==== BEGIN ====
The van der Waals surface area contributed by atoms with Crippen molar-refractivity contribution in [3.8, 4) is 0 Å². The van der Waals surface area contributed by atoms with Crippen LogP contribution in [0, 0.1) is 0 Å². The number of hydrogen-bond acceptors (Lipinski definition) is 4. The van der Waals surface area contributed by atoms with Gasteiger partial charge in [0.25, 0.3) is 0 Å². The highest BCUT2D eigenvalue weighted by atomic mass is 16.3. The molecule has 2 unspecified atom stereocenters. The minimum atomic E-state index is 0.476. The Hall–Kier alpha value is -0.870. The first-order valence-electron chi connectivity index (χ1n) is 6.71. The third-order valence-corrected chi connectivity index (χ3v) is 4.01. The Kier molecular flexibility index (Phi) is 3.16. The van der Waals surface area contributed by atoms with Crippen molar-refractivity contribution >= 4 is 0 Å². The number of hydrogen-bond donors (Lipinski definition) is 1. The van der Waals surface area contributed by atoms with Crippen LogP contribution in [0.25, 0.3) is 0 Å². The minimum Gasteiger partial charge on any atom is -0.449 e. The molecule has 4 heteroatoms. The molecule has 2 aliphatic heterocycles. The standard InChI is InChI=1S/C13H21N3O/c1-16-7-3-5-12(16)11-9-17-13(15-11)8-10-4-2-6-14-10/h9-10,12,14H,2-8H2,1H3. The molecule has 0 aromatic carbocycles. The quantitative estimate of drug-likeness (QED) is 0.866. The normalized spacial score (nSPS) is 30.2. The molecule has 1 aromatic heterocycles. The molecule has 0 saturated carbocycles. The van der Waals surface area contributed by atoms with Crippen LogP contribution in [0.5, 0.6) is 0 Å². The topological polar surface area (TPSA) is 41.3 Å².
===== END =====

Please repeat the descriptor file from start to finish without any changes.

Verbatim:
The van der Waals surface area contributed by atoms with Crippen molar-refractivity contribution in [3.8, 4) is 0 Å². The van der Waals surface area contributed by atoms with Crippen LogP contribution in [0, 0.1) is 0 Å². The number of hydrogen-bond acceptors (Lipinski definition) is 4. The van der Waals surface area contributed by atoms with Gasteiger partial charge in [0.25, 0.3) is 0 Å². The highest BCUT2D eigenvalue weighted by atomic mass is 16.3. The molecule has 2 unspecified atom stereocenters. The minimum atomic E-state index is 0.476. The Hall–Kier alpha value is -0.870. The first-order valence-electron chi connectivity index (χ1n) is 6.71. The third-order valence-corrected chi connectivity index (χ3v) is 4.01. The Kier molecular flexibility index (Phi) is 3.16. The van der Waals surface area contributed by atoms with Crippen molar-refractivity contribution >= 4 is 0 Å². The number of hydrogen-bond donors (Lipinski definition) is 1. The van der Waals surface area contributed by atoms with Crippen LogP contribution in [0.25, 0.3) is 0 Å². The minimum Gasteiger partial charge on any atom is -0.449 e. The molecule has 4 heteroatoms. The molecule has 2 aliphatic heterocycles. The standard InChI is InChI=1S/C13H21N3O/c1-16-7-3-5-12(16)11-9-17-13(15-11)8-10-4-2-6-14-10/h9-10,12,14H,2-8H2,1H3. The molecule has 0 aromatic carbocycles. The quantitative estimate of drug-likeness (QED) is 0.866. The normalized spacial score (nSPS) is 30.2. The molecule has 1 aromatic heterocycles. The molecule has 0 saturated carbocycles. The van der Waals surface area contributed by atoms with Crippen LogP contribution in [0.5, 0.6) is 0 Å². The topological polar surface area (TPSA) is 41.3 Å².